Since Matt Cutts talked about sticking a fork in it back in 2014, there has been much debate about the purpose and value of guest blogging.I think it’s still worthwhile, and we value contributions from beyond our team, but the landscape has changed over the past two years. In this post I’ll look at what guest posting is all about now and the value it has for writers and publishers.
Guest Blogging for Links is Dead
The key point from Matt Cutts’ statement is that guest blogging should not be about obtaining links from sites like Search Engine Watch. Or link-building in general.
Matt Cutts’ statement on guest blogging:
So stick a fork in it: guest blogging is done; it’s just gotten too spammy. In general I wouldn’t recommend accepting a guest blog post unless you are willing to vouch for someone personally or know them well.
Likewise, I wouldn’t recommend relying on guest posting, guest blogging sites, or guest blogging as a link-building strategy.
Despite this pronouncement, it still happens. Guest writers will try to insert links to their sites, and we editors receive approaches from people who are clearly all about the links.
In the past, it has been an easy way to gain links. This resulted in a torrent of crappy guest posts and – I speak from experience here – tons and tons of low quality blogging approaches to editors. As someone who has worked for online publishers, I welcomed Cutts’ statement to an extent, as it did ease the flow of guest blogging approaches for a while. Moreover, it forced publishers to deal with the issue.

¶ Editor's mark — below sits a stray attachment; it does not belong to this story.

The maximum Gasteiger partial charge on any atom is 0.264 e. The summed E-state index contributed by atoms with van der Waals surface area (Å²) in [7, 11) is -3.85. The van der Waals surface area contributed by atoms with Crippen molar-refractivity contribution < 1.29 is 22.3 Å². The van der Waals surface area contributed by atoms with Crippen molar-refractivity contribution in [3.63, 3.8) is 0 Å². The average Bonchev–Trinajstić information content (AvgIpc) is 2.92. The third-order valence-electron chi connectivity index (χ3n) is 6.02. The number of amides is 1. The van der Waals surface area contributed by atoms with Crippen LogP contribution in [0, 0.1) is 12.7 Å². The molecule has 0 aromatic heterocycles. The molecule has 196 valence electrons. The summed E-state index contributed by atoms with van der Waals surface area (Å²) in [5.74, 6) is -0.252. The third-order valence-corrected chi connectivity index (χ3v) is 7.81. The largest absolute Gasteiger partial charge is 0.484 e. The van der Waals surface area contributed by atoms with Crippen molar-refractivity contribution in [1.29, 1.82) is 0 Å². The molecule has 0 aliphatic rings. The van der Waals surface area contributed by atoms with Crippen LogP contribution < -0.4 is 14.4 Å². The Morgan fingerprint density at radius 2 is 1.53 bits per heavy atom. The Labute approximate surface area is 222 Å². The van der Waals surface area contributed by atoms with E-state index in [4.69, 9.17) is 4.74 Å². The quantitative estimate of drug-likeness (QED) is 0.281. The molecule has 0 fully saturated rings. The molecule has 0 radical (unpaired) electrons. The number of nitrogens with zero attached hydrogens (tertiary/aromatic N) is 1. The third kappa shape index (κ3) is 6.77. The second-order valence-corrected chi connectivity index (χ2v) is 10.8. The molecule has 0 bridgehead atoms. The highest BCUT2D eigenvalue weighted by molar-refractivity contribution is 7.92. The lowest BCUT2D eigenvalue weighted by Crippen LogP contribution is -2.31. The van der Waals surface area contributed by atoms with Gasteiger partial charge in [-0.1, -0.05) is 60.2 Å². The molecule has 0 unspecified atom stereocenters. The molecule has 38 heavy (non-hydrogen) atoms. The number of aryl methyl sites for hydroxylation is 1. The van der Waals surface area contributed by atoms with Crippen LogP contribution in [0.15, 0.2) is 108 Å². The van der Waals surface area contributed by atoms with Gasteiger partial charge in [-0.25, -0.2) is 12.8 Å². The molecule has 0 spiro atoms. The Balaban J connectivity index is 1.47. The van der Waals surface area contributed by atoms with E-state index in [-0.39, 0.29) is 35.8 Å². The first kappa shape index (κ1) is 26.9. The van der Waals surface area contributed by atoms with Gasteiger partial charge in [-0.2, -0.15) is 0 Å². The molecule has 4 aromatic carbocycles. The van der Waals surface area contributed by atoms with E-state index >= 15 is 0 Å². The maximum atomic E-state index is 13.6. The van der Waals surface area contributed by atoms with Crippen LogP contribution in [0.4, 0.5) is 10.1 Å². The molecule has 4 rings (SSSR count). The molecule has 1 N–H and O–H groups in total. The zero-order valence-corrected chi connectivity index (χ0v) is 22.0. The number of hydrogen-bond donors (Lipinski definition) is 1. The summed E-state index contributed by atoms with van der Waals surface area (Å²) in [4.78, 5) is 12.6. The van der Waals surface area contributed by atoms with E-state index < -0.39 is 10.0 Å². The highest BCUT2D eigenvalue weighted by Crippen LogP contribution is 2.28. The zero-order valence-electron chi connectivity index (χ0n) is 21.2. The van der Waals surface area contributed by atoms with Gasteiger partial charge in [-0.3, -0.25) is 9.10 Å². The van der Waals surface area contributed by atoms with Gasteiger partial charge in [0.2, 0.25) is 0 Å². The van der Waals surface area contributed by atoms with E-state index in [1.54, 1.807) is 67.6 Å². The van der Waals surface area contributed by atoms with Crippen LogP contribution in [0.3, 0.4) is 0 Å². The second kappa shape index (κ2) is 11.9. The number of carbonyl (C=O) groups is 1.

Some blogs and publishers were concerned about the penalties they may suffer if Google perceived that they’d provided links in return for free content.
In this context, it was obvious that the link between SEO and guest blogging needed to be broken.
As a publisher, my approach to this is to have a policy of no links to guest authors’ own sites, or to those of their clients.
This has a number of positive effects:
- It removes the perception that guest authors are writing on sites like this in return for links.
- It tells the guest authors that they can’t just cram loads of links into posts pointing at their own websites as a reward for guest blogging.
- No links means that guest bloggers have to write for other reasons than link-building.
- Point three deters a lot of lower quality approaches and saves us editors time.
So What’s the Point of Guest Blogging Now?
For the publisher, contributed articles have several benefits :
- A different perspective. It’s great to have a view from people working in digital marketing, running agencies, e-commerce sites and so on who have a different experience than our writing team.
- Promotion. Guest writers who have large networks on social media can help to promote your content to new audiences.
- Search visibility. Google wants content and guests providing the kind of quality posts we’re looking for will help us to improve our search visibility.
- Quality content. Good guest writers who want to show off their knowledge should provide some quality, and hopefully evergreen, articles which are is valuable for our audience.